Over the past several months, AGRC has been reviewing the usage of the State Geographic Information Database (SGID) data layers in order to determine how to most effectively be a steward of the state’s GIS data.
Established by state law in 1991, Utah’s SGID ensures that GIS map layers are developed in a coordinated fashion and are shared openly. In the early days of the SGID, the layers it contained were the result of data creation for a project. As the years rolled by, however, many local, county, agency, and federal partners contributed data. There were also efforts at the state and federal levels to identify and develop framework layers. Today, the SGID’s framework layers largely consist of layers that receive the most use, including transportation, land ownership, and administrative boundaries.
In any shared system, especially a system as important as the SGID, review of the data, as well as how it is delivered and made available to users, should occur on a continual basis to ensure the accuracy and quality of that data. With that in mind, AGRC has been reviewing the SGID’s data layers and gathering information from a variety of sources within our data warehouse and services infrastructure. We have four areas we watch where data is accessed or stored:
- the gis.utah.gov site and associated downloads,
- the AGRC organizational account in ArcGIS Online/Open Data,
- the SQL Server database that houses the SGID, and
- api.mapserv.utah.gov, which is the web services gateway.
Each of these areas is monitored differently: GIS.utah.gov is watched through Google Analytics; ArcGIS online has its own accounting; the SQL Server database, which contains the SGID, tracks each time a layer is accessed; and api.mapserv.utah.gov has logging associated with web services requests, both in geocoding and point in area queries.
While watching these areas, AGRC is specifically assessing which data layers are being used most frequently and infrequently. These stats can help us understand the best use of our time and efforts in enhancing the data that is being used and help us determine what to do with the data that is not being used, or is being used less frequently. If we move these less frequently used layers to a lower cost storage, they will still be available for users to download, however they will not be available via the SGID database connection. At this time AGRC has been monitoring the SGID database for about a week and the results are not altogether surprising. Transportation, land ownership, and parcel boundaries were all at the top of the list of most commonly used data layers. We are currently unaware of how long we will monitor the layers and how many layers, if any, we will move to a lower cost storage. At some point though, user input will be needed when we start assessing the tier two data layers (i.e., those layers that are accessed but not with the higher frequency of others layers).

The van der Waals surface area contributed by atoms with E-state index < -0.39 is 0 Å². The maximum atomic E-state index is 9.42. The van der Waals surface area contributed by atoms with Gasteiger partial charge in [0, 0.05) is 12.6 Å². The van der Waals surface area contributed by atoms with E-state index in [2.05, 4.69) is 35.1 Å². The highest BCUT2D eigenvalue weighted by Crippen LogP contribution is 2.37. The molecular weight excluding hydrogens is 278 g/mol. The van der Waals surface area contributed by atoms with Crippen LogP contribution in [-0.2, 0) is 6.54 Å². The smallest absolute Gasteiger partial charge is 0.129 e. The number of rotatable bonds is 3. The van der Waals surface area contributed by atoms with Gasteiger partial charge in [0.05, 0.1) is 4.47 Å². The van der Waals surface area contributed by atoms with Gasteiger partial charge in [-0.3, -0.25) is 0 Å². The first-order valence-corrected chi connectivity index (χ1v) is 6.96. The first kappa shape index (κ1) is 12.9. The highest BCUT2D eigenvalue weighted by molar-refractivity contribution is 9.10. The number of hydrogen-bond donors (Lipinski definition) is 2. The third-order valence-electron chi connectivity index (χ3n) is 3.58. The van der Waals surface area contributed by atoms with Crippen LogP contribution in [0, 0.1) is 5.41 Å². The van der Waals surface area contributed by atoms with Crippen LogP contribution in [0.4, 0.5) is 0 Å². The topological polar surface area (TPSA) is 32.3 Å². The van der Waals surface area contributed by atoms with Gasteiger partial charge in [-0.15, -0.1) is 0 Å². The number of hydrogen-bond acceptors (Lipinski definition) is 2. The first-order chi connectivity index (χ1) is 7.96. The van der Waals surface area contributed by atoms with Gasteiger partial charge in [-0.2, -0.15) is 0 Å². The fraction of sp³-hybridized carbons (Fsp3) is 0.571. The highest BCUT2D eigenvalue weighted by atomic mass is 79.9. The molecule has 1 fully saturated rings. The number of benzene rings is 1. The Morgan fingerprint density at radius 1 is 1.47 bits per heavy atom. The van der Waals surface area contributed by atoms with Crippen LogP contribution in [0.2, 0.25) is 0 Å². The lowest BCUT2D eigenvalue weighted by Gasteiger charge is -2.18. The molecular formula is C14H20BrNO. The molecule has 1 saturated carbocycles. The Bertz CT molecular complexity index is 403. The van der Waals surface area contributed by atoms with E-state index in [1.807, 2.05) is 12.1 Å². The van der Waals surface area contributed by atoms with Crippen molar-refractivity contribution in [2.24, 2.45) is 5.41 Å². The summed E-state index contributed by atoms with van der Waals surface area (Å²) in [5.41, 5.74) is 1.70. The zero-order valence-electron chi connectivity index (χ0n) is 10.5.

Once we have gathered the stats and user input, we will plan a course of action that will allow us to enhance the layers that are most essential for users. We hope that this effort can build greater collaboration among users—that users provide helpful feedback on how a layer could be enhanced so it would provide the greatest benefit to the widest audience and we can act on that feedback.